By Nia Davis
Asheville Office of Equity and Inclusion
Rep·a·ra·tion /ˌrepəˈrāSH(ə)n/- “The making of amends for a wrong one has done, by paying money to or otherwise helping those who have been wronged.”
Reparations has long been a hot-button topic that even the mention of it brings impassioned jubilation, overwhelming concern, or somewhere in between. The conversation around reparations isn’t new; in fact the idea of atoning for the sins of slavery has been around since the Civil War. After the Civil War, Union leaders concluded that each Black family should receive 40 acres and some families were to receive mules left over from the war. General William Sherman signed Field Order 15, which allocated 400,000 acres of confiscated Confederate land to newly freed Black families in no more than 40-acre segments. President Andrew Johnson reversed Field Order 15 and returned land back to former slave owners. The benefits of owning Black people did not stop there — some slave owners received additional reparations. The District of Columbia Emancipation Act “paid those loyal to the Union up to $300 for every enslaved person freed.”
So one might ask, “Why pay for the sins of their fathers?” My response would be that reparations are an attempt to atone for our country’s 400-year history of pervasive systemic racism.
Reparations acknowledge the government’s role in denying wealth-building opportunities to Black people. Racism is present in every single one of our institutions. Sometimes the racist policies are explicit like in slavery, Jim Crow laws, and segregation. Sometimes the policies are a little more implicit, looking at discriminatory policies such as redlining, and those that exist within our criminal justice and education system.
Our country has had the opportunity to do better and historically we have fumbled this opportunity so many times. One major example is the New Deal. The New Deal is famous for the G.I. Bill and Social Security. These two policies further excluded Black people in America by not allowing Black veterans access to post-WWII benefits. Domestic and farm workers were largely excluded from Social Security benefits and these were professions largely held by Black people. Again, racist policies have been evident in every institution, denying Black people access to the opportunity to build wealth.
On July 14, Asheville City Council unanimously passed a Resolution supporting community reparations for Black Asheville. The resolution acknowledges systemic racism present in the community, as well as nationally. The resolution directs the City Manager to establish a process to develop short-, medium-, and long-term recommendations to specifically address the creation of generational wealth and to boost economic mobility and opportunity in the Black community.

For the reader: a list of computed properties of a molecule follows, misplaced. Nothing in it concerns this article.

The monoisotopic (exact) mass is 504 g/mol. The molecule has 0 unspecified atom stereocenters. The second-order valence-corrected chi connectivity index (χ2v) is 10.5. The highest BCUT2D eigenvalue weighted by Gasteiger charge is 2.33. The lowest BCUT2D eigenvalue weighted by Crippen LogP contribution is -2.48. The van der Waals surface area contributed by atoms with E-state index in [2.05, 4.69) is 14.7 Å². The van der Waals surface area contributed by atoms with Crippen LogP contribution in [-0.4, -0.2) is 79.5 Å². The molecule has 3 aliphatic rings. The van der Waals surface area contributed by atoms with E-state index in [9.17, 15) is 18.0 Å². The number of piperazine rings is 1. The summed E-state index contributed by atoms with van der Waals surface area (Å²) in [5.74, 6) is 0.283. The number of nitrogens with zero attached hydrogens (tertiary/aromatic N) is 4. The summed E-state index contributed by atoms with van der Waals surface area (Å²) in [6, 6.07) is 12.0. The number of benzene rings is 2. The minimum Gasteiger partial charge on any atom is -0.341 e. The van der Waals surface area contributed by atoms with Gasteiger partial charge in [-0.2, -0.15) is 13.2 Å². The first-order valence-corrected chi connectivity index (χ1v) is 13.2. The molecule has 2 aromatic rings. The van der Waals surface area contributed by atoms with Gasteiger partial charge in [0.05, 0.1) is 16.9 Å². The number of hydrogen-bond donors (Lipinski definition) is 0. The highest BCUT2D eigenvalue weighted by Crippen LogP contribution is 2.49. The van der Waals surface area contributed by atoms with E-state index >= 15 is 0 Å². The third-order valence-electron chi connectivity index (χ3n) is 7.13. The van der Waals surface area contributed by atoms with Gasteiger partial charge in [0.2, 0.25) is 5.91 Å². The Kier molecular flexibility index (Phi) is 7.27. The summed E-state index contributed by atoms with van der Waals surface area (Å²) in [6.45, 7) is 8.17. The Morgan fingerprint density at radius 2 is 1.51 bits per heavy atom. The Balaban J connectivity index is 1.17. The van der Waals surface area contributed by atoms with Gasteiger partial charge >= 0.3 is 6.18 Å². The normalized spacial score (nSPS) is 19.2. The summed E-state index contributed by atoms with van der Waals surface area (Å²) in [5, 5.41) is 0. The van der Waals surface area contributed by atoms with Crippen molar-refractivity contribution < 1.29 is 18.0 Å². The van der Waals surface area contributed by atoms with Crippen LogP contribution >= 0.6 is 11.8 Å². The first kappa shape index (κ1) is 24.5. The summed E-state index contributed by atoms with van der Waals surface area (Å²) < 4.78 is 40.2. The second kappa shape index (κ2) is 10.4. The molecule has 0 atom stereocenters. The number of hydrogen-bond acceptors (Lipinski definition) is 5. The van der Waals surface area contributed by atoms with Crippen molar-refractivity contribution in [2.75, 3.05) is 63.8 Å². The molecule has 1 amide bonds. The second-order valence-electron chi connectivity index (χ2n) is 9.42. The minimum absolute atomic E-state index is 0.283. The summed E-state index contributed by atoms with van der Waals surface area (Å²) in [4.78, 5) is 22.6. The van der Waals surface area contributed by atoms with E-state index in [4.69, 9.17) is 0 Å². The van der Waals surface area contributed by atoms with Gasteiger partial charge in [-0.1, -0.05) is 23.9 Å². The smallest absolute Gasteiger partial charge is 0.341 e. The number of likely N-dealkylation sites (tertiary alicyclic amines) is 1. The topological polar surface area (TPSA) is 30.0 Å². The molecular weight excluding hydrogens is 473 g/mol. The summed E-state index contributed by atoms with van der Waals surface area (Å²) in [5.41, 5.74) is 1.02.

Asheville is no stranger to racist policies, practices, and procedures. Asheville was one of the many cities in the United States that participated in urban renewal. Despite best intentions, this resulted in the displacement of vibrant Black communities and the removal of Black residents and homeowners, many into substandard public housing. Neighborhoods that were 100 years old were impacted, which means the wealth accumulated in those communities was also lost. To quote the late Rev. Wesley Grant:
“In the East Riverside area we have lost more than 1,100 homes, six beauty parlors, five barber shops, five filling stations, 14 grocery stores, three laundromats, eight apartment houses, seven churches, three shoe shops, two cabinet shops, two auto body shops, one hotel, five funeral homes, one hospital, and three doctor’s offices.”
It is reported that in 1860, that the bodies of enslaved Black people was valued at around $3 billion. Black people were forced to build this country and jumpstart this country’s economy for free. There has not been atonement for the price of slave labor or racist policies that resulted in a loss of equity, opportunity, and assets. Simply put, can we ever truly repay this debt? Can the United States fully address the historical and generational harms done to Black people in this country? Council’s reparation resolution is a necessary start, but there is so much work that needs to be done.
New York Times: When Slaveowners Got Reparations
Brookings: Why we need reparations for Black Americans
N.C. Humanities Council: Twilight of a neighborhood
The Atlantic: The Case for Reparations
Nia Davis attended the University of North Carolina at Chapel Hill and earned her Bachelors of Science in Psychology and then went on to receive her Masters in Social Work with a concentration in Community, Organizing, and Social Action from the University of Pittsburgh. She serves as the Human Relations Analyst in the City of Asheville’s Office of Equity and Inclusion.